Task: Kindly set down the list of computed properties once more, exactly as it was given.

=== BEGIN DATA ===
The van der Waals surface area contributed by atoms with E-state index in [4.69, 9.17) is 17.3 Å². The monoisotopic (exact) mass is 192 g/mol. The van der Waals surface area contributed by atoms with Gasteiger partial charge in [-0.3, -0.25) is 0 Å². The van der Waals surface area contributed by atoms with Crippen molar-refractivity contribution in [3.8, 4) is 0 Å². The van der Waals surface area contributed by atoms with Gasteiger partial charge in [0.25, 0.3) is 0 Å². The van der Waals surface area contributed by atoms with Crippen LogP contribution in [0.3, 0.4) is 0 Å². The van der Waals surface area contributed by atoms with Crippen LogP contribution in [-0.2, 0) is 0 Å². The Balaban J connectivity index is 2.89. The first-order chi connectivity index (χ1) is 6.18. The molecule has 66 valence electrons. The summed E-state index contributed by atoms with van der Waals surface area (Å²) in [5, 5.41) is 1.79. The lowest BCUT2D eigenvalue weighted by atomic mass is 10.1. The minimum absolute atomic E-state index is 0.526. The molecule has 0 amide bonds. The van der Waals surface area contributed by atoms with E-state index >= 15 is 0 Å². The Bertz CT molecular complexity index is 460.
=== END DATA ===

The van der Waals surface area contributed by atoms with E-state index in [4.69, 9.17) is 17.3 Å². The monoisotopic (exact) mass is 192 g/mol. The van der Waals surface area contributed by atoms with Gasteiger partial charge in [-0.3, -0.25) is 0 Å². The van der Waals surface area contributed by atoms with Crippen molar-refractivity contribution in [3.8, 4) is 0 Å². The van der Waals surface area contributed by atoms with Gasteiger partial charge in [0.25, 0.3) is 0 Å². The van der Waals surface area contributed by atoms with Crippen LogP contribution in [0.3, 0.4) is 0 Å². The van der Waals surface area contributed by atoms with Crippen LogP contribution in [-0.2, 0) is 0 Å². The Balaban J connectivity index is 2.89. The first-order chi connectivity index (χ1) is 6.18. The molecule has 66 valence electrons. The summed E-state index contributed by atoms with van der Waals surface area (Å²) in [5, 5.41) is 1.79. The lowest BCUT2D eigenvalue weighted by atomic mass is 10.1. The minimum absolute atomic E-state index is 0.526. The molecule has 0 amide bonds. The van der Waals surface area contributed by atoms with E-state index >= 15 is 0 Å². The Bertz CT molecular complexity index is 460.